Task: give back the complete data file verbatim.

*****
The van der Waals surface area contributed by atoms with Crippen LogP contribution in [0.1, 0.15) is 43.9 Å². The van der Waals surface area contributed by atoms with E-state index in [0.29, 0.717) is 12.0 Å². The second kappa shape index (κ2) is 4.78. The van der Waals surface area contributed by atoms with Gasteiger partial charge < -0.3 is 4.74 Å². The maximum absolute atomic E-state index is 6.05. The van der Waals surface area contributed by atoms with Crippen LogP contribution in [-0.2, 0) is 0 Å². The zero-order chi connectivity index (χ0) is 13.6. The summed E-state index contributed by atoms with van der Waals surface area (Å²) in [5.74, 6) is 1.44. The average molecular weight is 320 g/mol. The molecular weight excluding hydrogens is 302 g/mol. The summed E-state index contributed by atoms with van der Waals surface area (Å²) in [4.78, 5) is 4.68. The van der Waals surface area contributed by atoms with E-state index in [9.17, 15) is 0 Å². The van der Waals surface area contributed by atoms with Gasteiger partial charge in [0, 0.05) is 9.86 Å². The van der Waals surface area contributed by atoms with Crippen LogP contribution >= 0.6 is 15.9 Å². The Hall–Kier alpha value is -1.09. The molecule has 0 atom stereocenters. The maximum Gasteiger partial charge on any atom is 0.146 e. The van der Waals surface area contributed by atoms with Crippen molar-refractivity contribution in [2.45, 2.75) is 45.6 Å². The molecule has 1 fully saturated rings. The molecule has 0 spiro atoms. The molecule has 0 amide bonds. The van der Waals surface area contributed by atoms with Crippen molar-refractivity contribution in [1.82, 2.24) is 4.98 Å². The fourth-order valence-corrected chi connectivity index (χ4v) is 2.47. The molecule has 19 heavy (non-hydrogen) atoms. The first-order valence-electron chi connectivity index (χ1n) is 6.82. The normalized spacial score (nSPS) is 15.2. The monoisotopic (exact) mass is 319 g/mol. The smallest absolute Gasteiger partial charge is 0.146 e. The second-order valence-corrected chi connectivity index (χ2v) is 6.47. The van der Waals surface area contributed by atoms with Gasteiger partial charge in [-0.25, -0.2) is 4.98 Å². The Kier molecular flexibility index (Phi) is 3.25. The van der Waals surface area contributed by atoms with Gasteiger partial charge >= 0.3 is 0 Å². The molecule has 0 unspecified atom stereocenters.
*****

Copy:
The van der Waals surface area contributed by atoms with Crippen LogP contribution in [0.1, 0.15) is 43.9 Å². The van der Waals surface area contributed by atoms with E-state index in [0.29, 0.717) is 12.0 Å². The second kappa shape index (κ2) is 4.78. The van der Waals surface area contributed by atoms with Gasteiger partial charge < -0.3 is 4.74 Å². The maximum absolute atomic E-state index is 6.05. The van der Waals surface area contributed by atoms with Crippen LogP contribution in [-0.2, 0) is 0 Å². The zero-order chi connectivity index (χ0) is 13.6. The summed E-state index contributed by atoms with van der Waals surface area (Å²) in [5.74, 6) is 1.44. The average molecular weight is 320 g/mol. The molecular weight excluding hydrogens is 302 g/mol. The summed E-state index contributed by atoms with van der Waals surface area (Å²) in [4.78, 5) is 4.68. The van der Waals surface area contributed by atoms with E-state index in [9.17, 15) is 0 Å². The van der Waals surface area contributed by atoms with Gasteiger partial charge in [0, 0.05) is 9.86 Å². The van der Waals surface area contributed by atoms with Crippen LogP contribution >= 0.6 is 15.9 Å². The Hall–Kier alpha value is -1.09. The molecule has 0 atom stereocenters. The maximum Gasteiger partial charge on any atom is 0.146 e. The van der Waals surface area contributed by atoms with Crippen molar-refractivity contribution in [2.45, 2.75) is 45.6 Å². The molecule has 1 fully saturated rings. The molecule has 0 spiro atoms. The molecule has 0 amide bonds. The van der Waals surface area contributed by atoms with Crippen molar-refractivity contribution in [1.82, 2.24) is 4.98 Å². The fourth-order valence-corrected chi connectivity index (χ4v) is 2.47. The molecule has 19 heavy (non-hydrogen) atoms. The first-order valence-electron chi connectivity index (χ1n) is 6.82. The normalized spacial score (nSPS) is 15.2. The monoisotopic (exact) mass is 319 g/mol. The smallest absolute Gasteiger partial charge is 0.146 e. The second-order valence-corrected chi connectivity index (χ2v) is 6.47. The van der Waals surface area contributed by atoms with Gasteiger partial charge in [-0.25, -0.2) is 4.98 Å². The Kier molecular flexibility index (Phi) is 3.25. The van der Waals surface area contributed by atoms with Gasteiger partial charge >= 0.3 is 0 Å². The molecule has 0 unspecified atom stereocenters.